Phase I intensive intervention

The Phase I classes are adapted from Children and Parents Partnering Together to Manage their Weight[56] and the feasibility study Reducing the Risk of Chronic Disease: A Group- Based Weight Loss Program for Postpartum Mothers[57] with additional sessions about 1) the importance of breastfeeding for metabolic control and infant health and 2) reinforcement of GDM reoccurrence with future pregnancies, and progression to prediabetes and T2DM [37-39,53]; and weekly educational and motivational text messages until women have completed their time in the study. Each 60-minute session will be delivered to a group of 12–13 women (Table 1). All women at both sites receive a GDM education class at the time of diagnosis by a certified diabetes educator. These existing classes are virtually identical. We have added two classes. We will deliver the first class during pregnancy, on the benefits of breastfeeding for metabolic control and for infant health. We will deliver the second class when women are 6 weeks postpartum to reinforce knowledge of recurrent GDM and progression to T2DM. To further support breastfeeding, our interventionists, who have experience in breastfeeding support, will contact experimental women weekly until they start classes (6 weeks postpartum) to inquire how breastfeeding is progressing and answer questions using a protocol we have developed with a consultant for our study, based on an effective pre- and post-natal breastfeeding intervention protocol [58]. We have a lactation consultant on the grant that will be available to assist with mother’s breastfeeding concerns. Also, at each site, registered dietitians will be available to discuss caloric needs with breastfeeding mothers in the experimental group [59].

Table 1. Phase I intensive intervention

Beginning with class 2, the women will also participate in a weekly exercise session for 60 minutes that will include a 5-minute warm up, 30 minutes of aerobic exercise, a 10-minute cool down, and 15 minutes to go over the home-based exercise program handout of the week. Classes will include group walking, zumba dancing, and cardio kickboxing, which have been well received in our previous interventions [56,57]. At the end of each session 2–14, women will be asked to set a nutrition and exercise goal for the next week. Women will also receive an educational or motivational text message weekly from the time of enrollment until completion of their time in the study. If a woman is unable to attend a session, the interventionist will call them and make up class content over the phone.

Phase II continued support

The experimental group women will then return to the site for a group session once a month for 3 months. They will receive a reminder phone call several days before each session. Women will be weighed and have a group discussion, run by the interventionist, who will answer questions and help women problem solve issues around nutrition, exercise, and breastfeeding. If a woman misses a session, the interventionist will call and ask how she is doing. Content will not be made up. The women will continue to receive monthly educational and motivational text messages to maintain contact.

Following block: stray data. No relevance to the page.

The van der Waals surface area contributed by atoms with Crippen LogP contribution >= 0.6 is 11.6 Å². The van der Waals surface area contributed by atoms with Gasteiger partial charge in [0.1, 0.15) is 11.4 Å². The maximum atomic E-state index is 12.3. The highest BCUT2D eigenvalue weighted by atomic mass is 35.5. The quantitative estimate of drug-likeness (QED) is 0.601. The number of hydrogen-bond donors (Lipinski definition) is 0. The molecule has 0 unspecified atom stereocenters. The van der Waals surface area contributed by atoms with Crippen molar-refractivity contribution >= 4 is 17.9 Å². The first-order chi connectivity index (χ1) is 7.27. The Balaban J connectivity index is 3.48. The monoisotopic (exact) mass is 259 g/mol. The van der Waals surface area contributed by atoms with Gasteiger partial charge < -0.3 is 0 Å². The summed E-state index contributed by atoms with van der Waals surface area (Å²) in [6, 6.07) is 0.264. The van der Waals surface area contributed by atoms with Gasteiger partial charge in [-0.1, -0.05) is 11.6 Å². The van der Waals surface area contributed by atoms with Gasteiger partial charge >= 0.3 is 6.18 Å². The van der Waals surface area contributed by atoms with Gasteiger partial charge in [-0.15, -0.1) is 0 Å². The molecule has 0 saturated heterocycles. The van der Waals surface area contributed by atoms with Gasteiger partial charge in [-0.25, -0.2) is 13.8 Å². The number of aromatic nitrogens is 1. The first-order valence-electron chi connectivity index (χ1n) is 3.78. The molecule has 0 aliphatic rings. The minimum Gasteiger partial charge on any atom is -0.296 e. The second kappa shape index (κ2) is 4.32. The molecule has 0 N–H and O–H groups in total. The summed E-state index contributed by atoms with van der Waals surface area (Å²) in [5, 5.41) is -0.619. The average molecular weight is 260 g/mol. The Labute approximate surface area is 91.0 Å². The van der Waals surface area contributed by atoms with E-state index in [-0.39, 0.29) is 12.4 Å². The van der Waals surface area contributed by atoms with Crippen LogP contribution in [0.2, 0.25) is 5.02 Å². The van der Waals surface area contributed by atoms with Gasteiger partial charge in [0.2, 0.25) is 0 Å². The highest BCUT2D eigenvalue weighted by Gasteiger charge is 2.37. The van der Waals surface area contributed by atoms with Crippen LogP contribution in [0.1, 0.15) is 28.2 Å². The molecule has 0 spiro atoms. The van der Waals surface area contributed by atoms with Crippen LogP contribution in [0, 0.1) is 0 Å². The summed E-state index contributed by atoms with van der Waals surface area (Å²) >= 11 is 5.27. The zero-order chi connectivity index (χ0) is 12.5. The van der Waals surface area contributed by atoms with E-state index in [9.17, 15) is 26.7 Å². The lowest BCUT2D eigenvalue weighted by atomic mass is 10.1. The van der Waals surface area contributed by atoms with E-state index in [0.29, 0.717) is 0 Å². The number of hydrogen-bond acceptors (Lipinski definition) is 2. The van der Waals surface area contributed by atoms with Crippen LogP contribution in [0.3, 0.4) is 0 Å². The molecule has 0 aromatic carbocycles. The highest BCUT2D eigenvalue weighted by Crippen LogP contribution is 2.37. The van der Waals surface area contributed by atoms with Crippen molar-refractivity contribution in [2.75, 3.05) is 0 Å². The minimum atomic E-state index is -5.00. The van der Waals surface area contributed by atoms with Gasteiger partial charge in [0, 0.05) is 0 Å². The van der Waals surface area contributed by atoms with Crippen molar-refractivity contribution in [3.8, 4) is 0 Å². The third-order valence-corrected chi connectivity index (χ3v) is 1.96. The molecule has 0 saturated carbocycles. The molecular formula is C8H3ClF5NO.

Integrity of the intervention

Integrity of the intervention will be assessed by observation of two randomly selected sessions per month. The project manager will use a checklist to score sessions based on content identified in the intervention protocol. Drift will be defined as teaching less than 80% of the protocol content. If drift occurs, the interventionist will be retrained until the protocol is followed consistently. We will use a checklist of behavioral indicators to assess the intervener’s skills in facilitating sessions, engaging the women, problem solving, providing positive feedback, and goal setting. Retraining will be provided as necessary.

Wait-list control group

Women in the wait-list control group will receive usual care. Data on the women and infants will be collected at the same times as on the women and infants in the experimental group, and women will receive $10 each time they complete a data collection visit. Wait-list control group women will receive reminder calls one week before each visit. Transportation vouchers and childcare will be provided. During the study, they will receive a monthly card to thank them for their continued participation. When they have completed the Time 5 data collection, they will be offered the Phase I intervention (sessions 2–14) classes.

Measurement

Table 2 shows the measures to be used, data sources, and measurement times. All instruments have been evaluated for their psychometric qualities in previous studies [56,57] and will be reevaluated in this study. Data will be collected at baseline at 22–36 weeks pregnant (Time 1), 6 weeks postpartum (Time 2), 4 months postpartum and completion of Phase I (Time 3), 7 months postpartum and completion of Phase II (Time 4), and 10 months postpartum, after 3 months on their own (Time 5). Completion of data collection takes approximately 45 minutes for each mother.

Table 2. Summary of measures